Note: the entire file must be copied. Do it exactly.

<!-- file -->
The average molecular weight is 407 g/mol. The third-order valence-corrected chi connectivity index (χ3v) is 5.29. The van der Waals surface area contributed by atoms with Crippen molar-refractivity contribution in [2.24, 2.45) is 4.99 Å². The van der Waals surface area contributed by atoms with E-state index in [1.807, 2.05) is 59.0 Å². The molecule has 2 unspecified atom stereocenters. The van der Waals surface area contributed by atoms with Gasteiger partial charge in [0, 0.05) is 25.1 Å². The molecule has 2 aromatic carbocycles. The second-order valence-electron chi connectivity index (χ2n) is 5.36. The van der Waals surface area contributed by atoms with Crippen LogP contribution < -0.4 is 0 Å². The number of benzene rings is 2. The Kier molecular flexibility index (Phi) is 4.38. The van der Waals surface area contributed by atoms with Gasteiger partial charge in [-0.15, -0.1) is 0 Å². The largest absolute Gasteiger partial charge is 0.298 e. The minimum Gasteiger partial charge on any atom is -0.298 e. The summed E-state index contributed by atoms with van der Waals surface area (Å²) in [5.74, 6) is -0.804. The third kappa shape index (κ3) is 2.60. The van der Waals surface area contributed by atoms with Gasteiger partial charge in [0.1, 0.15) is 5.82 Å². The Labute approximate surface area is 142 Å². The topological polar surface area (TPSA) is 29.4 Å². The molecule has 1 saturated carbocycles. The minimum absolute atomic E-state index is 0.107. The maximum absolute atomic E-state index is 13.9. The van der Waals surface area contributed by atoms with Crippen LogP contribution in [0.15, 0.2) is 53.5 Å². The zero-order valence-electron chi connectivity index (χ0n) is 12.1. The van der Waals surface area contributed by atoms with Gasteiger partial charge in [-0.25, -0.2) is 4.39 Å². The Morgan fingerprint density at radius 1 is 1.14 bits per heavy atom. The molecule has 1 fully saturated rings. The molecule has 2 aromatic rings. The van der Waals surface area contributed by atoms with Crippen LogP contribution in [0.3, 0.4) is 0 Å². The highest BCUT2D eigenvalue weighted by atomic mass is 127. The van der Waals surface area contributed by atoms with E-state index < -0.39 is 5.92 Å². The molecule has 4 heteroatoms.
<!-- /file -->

The average molecular weight is 407 g/mol. The third-order valence-corrected chi connectivity index (χ3v) is 5.29. The van der Waals surface area contributed by atoms with Crippen molar-refractivity contribution in [2.24, 2.45) is 4.99 Å². The van der Waals surface area contributed by atoms with E-state index in [1.807, 2.05) is 59.0 Å². The molecule has 2 unspecified atom stereocenters. The van der Waals surface area contributed by atoms with Gasteiger partial charge in [0, 0.05) is 25.1 Å². The molecule has 2 aromatic carbocycles. The second-order valence-electron chi connectivity index (χ2n) is 5.36. The van der Waals surface area contributed by atoms with Crippen LogP contribution < -0.4 is 0 Å². The number of benzene rings is 2. The Kier molecular flexibility index (Phi) is 4.38. The van der Waals surface area contributed by atoms with Gasteiger partial charge in [-0.15, -0.1) is 0 Å². The largest absolute Gasteiger partial charge is 0.298 e. The minimum Gasteiger partial charge on any atom is -0.298 e. The summed E-state index contributed by atoms with van der Waals surface area (Å²) in [5.74, 6) is -0.804. The third kappa shape index (κ3) is 2.60. The van der Waals surface area contributed by atoms with Gasteiger partial charge in [0.1, 0.15) is 5.82 Å². The Labute approximate surface area is 142 Å². The topological polar surface area (TPSA) is 29.4 Å². The molecule has 1 saturated carbocycles. The minimum absolute atomic E-state index is 0.107. The maximum absolute atomic E-state index is 13.9. The van der Waals surface area contributed by atoms with Crippen LogP contribution in [0.15, 0.2) is 53.5 Å². The zero-order valence-electron chi connectivity index (χ0n) is 12.1. The van der Waals surface area contributed by atoms with Gasteiger partial charge in [-0.25, -0.2) is 4.39 Å². The Morgan fingerprint density at radius 1 is 1.14 bits per heavy atom. The molecule has 1 fully saturated rings. The molecule has 2 aromatic rings. The van der Waals surface area contributed by atoms with Crippen LogP contribution in [0.3, 0.4) is 0 Å². The highest BCUT2D eigenvalue weighted by atomic mass is 127. The van der Waals surface area contributed by atoms with E-state index < -0.39 is 5.92 Å². The molecule has 4 heteroatoms.